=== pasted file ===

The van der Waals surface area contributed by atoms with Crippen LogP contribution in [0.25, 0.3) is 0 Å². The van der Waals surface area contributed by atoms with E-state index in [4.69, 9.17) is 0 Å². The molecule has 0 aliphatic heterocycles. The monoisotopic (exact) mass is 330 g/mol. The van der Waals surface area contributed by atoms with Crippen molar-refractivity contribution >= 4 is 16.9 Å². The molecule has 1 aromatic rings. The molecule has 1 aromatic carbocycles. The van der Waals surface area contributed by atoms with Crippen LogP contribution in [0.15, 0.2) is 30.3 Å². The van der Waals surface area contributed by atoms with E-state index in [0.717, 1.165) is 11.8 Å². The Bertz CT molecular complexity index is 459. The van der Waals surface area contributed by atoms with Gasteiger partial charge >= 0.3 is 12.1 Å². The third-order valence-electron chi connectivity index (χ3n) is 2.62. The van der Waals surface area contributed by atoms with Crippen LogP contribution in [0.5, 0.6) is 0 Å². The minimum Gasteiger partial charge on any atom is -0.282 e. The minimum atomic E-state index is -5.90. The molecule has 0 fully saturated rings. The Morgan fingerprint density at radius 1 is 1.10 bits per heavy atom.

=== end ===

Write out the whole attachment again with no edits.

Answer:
The van der Waals surface area contributed by atoms with Crippen LogP contribution in [0.25, 0.3) is 0 Å². The van der Waals surface area contributed by atoms with E-state index in [4.69, 9.17) is 0 Å². The molecule has 0 aliphatic heterocycles. The monoisotopic (exact) mass is 330 g/mol. The van der Waals surface area contributed by atoms with Crippen molar-refractivity contribution >= 4 is 16.9 Å². The molecule has 1 aromatic rings. The molecule has 1 aromatic carbocycles. The van der Waals surface area contributed by atoms with Crippen LogP contribution in [0.15, 0.2) is 30.3 Å². The van der Waals surface area contributed by atoms with E-state index in [0.717, 1.165) is 11.8 Å². The Bertz CT molecular complexity index is 459. The van der Waals surface area contributed by atoms with Gasteiger partial charge >= 0.3 is 12.1 Å². The third-order valence-electron chi connectivity index (χ3n) is 2.62. The van der Waals surface area contributed by atoms with Crippen LogP contribution in [0.5, 0.6) is 0 Å². The minimum Gasteiger partial charge on any atom is -0.282 e. The minimum atomic E-state index is -5.90. The molecule has 0 fully saturated rings. The Morgan fingerprint density at radius 1 is 1.10 bits per heavy atom.